Clue to Prostate Cancer Spread Found

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Researchers identify a link between androgen receptor activation and cancer invasiveness, metastasis.

 

Activation of the androgen receptor (AR) appears to promote the invasiveness of both androgen-dependent and androgen-refractory prostate cancer, data suggest.

 

In addition, a more invasive phenotype might develop through AR activation during cancer progression, according to researchers in California. They say their new findings support the use of adjuvant hormonal therapy and the future development of more potent androgen blockade therapy.

 

Until now, the role of AR in invasion/metastasis has not been well established. Nor has the relationship between invasiveness and androgen-refractory status been well established. Now, investigators at the Jonsson Cancer Center at the University of California in Los Angeles (UCLA) for the first time have found a connection between the activation of AR and the spread of prostate cancer as well as the progression to androgen independence.

 

Previous studies have shown that the androgen receptor is responsible for the growth of hormone refractory prostate cancer, but no one has associated the spread of prostate cancer to the androgen receptor.

 

“We started noticing that the castration-resistant prostate cancer models in the lab seemed to express genes that are typically associated with the spread of cancer,” said senior study author Robert Reiter, MD, professor of urology at UCLA. “We began to ask what cell signaling pathways might be responsible. We looked at the androgen receptor and were surprised to find that it was not only overexpressed in castration resistant cancers but also in invasive cancers that still relied on androgen to grow.”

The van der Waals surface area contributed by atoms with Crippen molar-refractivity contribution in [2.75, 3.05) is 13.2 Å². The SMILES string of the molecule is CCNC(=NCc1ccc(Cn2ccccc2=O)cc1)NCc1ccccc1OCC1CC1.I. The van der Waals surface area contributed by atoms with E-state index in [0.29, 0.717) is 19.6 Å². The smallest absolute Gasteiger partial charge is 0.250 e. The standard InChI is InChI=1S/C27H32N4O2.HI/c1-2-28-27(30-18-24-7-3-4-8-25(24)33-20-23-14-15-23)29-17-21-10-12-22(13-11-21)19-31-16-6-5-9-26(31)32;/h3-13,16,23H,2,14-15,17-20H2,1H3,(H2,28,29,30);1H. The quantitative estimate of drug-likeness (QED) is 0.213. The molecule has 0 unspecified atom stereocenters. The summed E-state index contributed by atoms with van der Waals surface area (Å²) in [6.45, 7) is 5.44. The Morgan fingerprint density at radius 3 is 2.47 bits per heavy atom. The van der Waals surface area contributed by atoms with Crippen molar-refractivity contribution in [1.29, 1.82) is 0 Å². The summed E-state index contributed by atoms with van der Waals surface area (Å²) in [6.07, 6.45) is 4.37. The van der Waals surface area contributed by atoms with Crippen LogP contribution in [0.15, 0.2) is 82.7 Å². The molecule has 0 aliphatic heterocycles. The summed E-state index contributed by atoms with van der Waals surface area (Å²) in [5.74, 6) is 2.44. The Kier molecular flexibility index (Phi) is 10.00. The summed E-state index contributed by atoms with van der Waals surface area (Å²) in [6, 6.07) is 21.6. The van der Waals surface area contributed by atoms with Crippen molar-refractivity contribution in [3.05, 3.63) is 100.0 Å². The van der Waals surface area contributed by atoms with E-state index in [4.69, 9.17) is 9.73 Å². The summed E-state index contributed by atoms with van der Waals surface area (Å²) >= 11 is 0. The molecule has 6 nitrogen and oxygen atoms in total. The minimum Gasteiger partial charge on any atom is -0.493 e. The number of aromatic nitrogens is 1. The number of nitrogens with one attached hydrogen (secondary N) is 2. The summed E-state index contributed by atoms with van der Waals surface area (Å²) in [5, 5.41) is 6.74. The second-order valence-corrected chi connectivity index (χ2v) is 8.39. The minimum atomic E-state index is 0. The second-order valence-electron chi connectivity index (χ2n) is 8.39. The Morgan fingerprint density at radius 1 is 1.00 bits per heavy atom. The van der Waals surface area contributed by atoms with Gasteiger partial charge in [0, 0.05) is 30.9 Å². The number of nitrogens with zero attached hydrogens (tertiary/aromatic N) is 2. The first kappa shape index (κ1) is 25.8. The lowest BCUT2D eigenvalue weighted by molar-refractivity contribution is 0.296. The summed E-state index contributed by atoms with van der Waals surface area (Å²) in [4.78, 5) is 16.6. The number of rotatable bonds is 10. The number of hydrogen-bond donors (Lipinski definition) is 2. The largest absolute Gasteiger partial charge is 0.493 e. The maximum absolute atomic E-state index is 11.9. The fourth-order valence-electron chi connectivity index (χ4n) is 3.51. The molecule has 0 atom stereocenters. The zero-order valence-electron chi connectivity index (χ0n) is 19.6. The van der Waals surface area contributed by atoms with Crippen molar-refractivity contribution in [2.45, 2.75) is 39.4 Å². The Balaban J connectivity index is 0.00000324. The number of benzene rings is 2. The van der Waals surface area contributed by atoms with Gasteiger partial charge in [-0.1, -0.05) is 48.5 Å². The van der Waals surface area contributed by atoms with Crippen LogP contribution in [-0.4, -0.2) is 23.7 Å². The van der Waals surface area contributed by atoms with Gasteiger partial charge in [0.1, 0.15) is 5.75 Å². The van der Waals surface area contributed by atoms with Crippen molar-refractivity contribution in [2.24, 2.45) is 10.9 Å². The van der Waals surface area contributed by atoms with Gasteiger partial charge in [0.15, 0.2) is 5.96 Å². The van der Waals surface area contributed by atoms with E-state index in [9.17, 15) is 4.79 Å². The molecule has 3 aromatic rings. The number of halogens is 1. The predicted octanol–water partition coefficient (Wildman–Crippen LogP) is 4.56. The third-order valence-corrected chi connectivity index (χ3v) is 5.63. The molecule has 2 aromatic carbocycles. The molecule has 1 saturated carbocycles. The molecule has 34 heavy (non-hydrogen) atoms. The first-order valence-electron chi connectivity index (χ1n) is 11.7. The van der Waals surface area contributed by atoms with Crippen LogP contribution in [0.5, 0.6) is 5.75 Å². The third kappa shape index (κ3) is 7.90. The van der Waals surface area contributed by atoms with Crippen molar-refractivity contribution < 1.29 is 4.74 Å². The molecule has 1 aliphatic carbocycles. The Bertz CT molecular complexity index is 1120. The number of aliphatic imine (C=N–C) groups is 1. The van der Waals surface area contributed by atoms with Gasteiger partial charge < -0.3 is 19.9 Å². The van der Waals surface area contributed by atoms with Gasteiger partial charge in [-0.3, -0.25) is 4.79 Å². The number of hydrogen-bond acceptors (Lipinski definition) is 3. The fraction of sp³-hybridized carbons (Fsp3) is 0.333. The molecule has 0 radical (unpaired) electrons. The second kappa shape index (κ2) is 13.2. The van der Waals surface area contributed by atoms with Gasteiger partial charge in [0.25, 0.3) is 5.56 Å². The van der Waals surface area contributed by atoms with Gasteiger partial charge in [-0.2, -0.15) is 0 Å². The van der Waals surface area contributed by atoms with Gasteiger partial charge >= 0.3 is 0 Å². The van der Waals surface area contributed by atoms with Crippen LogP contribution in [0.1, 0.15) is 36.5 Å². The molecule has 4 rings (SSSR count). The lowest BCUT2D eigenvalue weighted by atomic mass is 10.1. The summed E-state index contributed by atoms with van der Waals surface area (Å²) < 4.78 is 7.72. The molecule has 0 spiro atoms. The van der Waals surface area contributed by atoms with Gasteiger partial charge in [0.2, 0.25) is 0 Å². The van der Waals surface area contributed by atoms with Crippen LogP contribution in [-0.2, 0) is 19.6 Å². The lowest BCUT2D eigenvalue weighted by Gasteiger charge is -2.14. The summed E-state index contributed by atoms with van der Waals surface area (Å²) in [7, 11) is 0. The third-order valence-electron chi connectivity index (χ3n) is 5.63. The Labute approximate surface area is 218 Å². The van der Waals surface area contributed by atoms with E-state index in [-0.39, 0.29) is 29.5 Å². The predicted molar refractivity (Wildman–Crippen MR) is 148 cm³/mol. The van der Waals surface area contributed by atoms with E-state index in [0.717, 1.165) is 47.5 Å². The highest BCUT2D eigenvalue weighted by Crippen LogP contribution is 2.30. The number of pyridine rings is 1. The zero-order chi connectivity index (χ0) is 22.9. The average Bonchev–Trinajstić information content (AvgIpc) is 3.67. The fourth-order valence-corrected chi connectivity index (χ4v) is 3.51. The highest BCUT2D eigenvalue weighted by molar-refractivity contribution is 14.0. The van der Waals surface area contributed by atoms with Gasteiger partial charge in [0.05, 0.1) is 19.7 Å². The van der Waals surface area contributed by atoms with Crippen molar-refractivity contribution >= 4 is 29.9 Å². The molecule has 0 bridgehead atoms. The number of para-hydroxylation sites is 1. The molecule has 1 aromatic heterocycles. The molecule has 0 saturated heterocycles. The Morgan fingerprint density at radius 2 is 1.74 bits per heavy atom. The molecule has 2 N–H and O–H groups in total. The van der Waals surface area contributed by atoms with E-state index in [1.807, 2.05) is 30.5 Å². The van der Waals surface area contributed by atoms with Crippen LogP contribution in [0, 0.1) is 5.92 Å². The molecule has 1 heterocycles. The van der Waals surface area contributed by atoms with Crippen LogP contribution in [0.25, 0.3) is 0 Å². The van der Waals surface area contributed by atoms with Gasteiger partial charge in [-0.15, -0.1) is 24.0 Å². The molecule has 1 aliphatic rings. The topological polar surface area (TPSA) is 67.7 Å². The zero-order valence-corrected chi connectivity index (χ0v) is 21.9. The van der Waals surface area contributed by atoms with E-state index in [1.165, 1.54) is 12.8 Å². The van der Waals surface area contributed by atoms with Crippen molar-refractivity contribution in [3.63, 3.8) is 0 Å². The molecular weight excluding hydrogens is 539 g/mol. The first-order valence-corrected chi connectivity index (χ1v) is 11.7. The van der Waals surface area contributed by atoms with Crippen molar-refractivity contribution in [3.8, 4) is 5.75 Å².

The study, which appears in Cancer Research (2008;68:1-9), found that overexpression of the AR was critical to the cancer becoming more invasive. If a therapy could be found that blocked overexpression of the receptor, then it might be possible to stop the spread of certain prostate cancers, Dr. Reiter said.

 

Although clinicians frequently try to delay treatment with hormonal therapy due to its harsh side effects (hot flashes, osteoporosis, and sexual dysfunction), these new study findings support the concept of starting hormonal therapy earlier rather than later in the course of the disease,

Dr. Reiter said.

 

“Early hormone treatment in this group of men might allow them to live longer,” Dr. Reiter said. “High levels of androgen receptor in the primary tumor might also predict which cancers are more likely to spread despite initial surgery or radiation.”

 

This strategy could be particularly effective in high-risk men, such as those with large primary tumors, high Gleason scores, or lymph node involvement at diagnosis. He and his colleagues say there may be one caveat to this approach: Early hormonal therapy may speed development of hormone-refractory disease, which could be more invasive than untreated disease.

 

The researchers say the tradeoff of early inhibition of invasion compared with earlier development of more invasive hormone-refractory prostate cancer needs to still be further examined in animal models.

 

“I would not change my clinical behavior based on a basic science paper, but the paper provides a rationale for why there appears to be clinical benefits with early hormonal therapy,” Dr. Reiter told Renal & Urology News.

 

“The most important take-home message is that the androgen receptor may be responsible for prostate cancer growth but also prostate cancer invasion and metastasis.”

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